Saturday, January 24, 2015

The future is safe

Vijay Merchant is a name that may not be known to today's younger generation. Vijay Madhavji Merchant nee Vijay Madhavji Thakersey was born in the rich family that owned the Thakersey group of textile mills.  He is even today considered as one of the best opening batsman in Cricket that India has ever produced, notwithstanding the well-known exploits of illustrious names like Sunil Gavaskar and Virender Sehwag.  He may be a dwarf in terms of statistics, for a generation that knows players who have played more than 150 Test matches.  In a career spanning 18 years between 1933-1951, he played only 10 test matches.  All of them were against England and he scored only 859 runs with three centuries at an average of 47.72.  His best years of cricket were consumed by World War II.  His first class record is excellent; with an average of 71.64 it was second only to Sir Don Bradman.  In 47 Ranji Trophy matches he averaged 98.75, which is again a Bradman-like average.  He played in an era of uncovered pitches unlike today and yet had the capacity to work for his runs.  His sound technique, wonderful temperament and powers of concentration for long tenures at the crease won him many admirers.  He was the oldest cricketer to score a century at 40 years, a masterful 154 against England in his last test in 1952.  When he retired after that match, press reporters asked him why he had retired when still in good form.  He replied, "It is better to retire when you ask why, rather than when you ask why not"! He was admired by his English opponents to such an extent that C B Fry is reported to have said, "Let us paint him white and take him with us to the Australian tour as our opening batsman".

Vijay Merchant was also a great human being.  He refused to go on the England tour in 1932 since many leaders of the freedom movement, including Mahatma Gandhi, were jailed at that time.  He went as a member of the team in the next series in 1936 as the jailed leaders were released by then. He raised funds for the families of his team mates who died young.  He worked for the cause of handicapped persons. Above all, he was forward looking and believed in the next generation.  He is better known for his "casting vote" as Chairman of the selection committee in its meeting of 1970 when he voted for Ajit Wadekar as the captain of the team in place of Nawab of Pataudi, Mansoor Ali Khan.  There are many versions of this episode, but the ultimate result was that a new leader was given charge. The new captain and emergence of Gavaskar, G R Viswanath and others ensured victories for the team in West indies and England.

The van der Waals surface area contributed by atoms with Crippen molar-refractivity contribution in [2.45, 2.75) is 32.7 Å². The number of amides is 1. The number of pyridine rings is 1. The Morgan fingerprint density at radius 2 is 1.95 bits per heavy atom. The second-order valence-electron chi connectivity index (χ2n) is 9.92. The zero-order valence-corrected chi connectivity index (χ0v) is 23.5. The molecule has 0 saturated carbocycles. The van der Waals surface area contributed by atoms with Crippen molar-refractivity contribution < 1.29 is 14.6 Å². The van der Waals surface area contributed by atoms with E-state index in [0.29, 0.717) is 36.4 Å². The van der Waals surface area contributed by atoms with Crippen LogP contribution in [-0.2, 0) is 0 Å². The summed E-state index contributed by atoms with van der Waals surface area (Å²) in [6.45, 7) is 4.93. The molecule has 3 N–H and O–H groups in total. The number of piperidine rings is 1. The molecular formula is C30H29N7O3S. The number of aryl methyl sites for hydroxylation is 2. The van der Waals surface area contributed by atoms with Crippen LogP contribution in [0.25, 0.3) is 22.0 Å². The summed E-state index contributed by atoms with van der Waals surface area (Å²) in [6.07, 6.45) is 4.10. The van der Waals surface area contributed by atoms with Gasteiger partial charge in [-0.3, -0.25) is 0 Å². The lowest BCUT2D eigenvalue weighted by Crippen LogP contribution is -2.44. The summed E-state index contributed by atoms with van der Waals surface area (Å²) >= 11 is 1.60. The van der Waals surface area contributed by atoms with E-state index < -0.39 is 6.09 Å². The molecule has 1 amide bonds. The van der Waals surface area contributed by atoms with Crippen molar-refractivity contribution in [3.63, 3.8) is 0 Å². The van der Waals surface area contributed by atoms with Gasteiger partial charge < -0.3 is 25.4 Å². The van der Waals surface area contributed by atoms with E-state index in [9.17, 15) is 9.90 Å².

What is the relevance of Vijay Merchant now?  There was a debate competition last week on a subject relating to Banking Industry.  The topic of the debate was "The future of Banking Industry is not safe in the hands of the next generation". The debate itself was conducted in a novel way; the participants did not know whether they were speaking for the subject or against it till the start of the debate. Participants on both sides presented deep and well analyzed arguments.  Among the forceful points for the subject were the following:
  • The new generation has no patience; they lack discipline and look for quick promotions and higher earnings.
  • Their morals and ethics are questionable.
  • They are not taking up banking job because they love it; they have come here because they did not get any other job.
  • Even while working in the industry, they are looking for greener pastures elsewhere.
  • They are too inexperienced to handle higher and more responsible jobs in the industry.
  • They lack dedication and commitment to serve the deprived sections of the society.
Equally forceful arguments were presented by the other side.  Some of them were:
  • You show patience when you cannot do anything worthwhile; Action is required now and not patience and waiting.
  • Working in the industry teaches moral values and ethics.  Let us not be pre-judged.
  • Youngsters look for available jobs.  What is wrong with it?
  • There is nothing wrong in looking for better jobs or higher remuneration. Times have now changed.  Age old rules cannot be applied today.
  • Experience comes by working and learning.  Today's generation learns faster than the earlier generation.
  • Dedication and commitment to serve is a matter of policy and driven by the society. Let them be given the opportunity first.
Another important issue was "Use and assimilation of technology".  There was near unanimity on this aspect and the feeling was that the next generation will handle this part better than the previous one.

A similar debate was going on forty years ago.  That such a debate did take place in many places at that time is not well known because media was not this active and sharing of information was slow and of low key.  Even at that time, old timers felt that the new generation was unable to handle the needs of industry. They anticipated turbulent times for the industry after nationalization.  The challenges were no doubt plenty, but the next generation met them squarely and boldly.  They changed the very complexion of banking. The funny thing is, that very generation is now raising the same question about their next generation!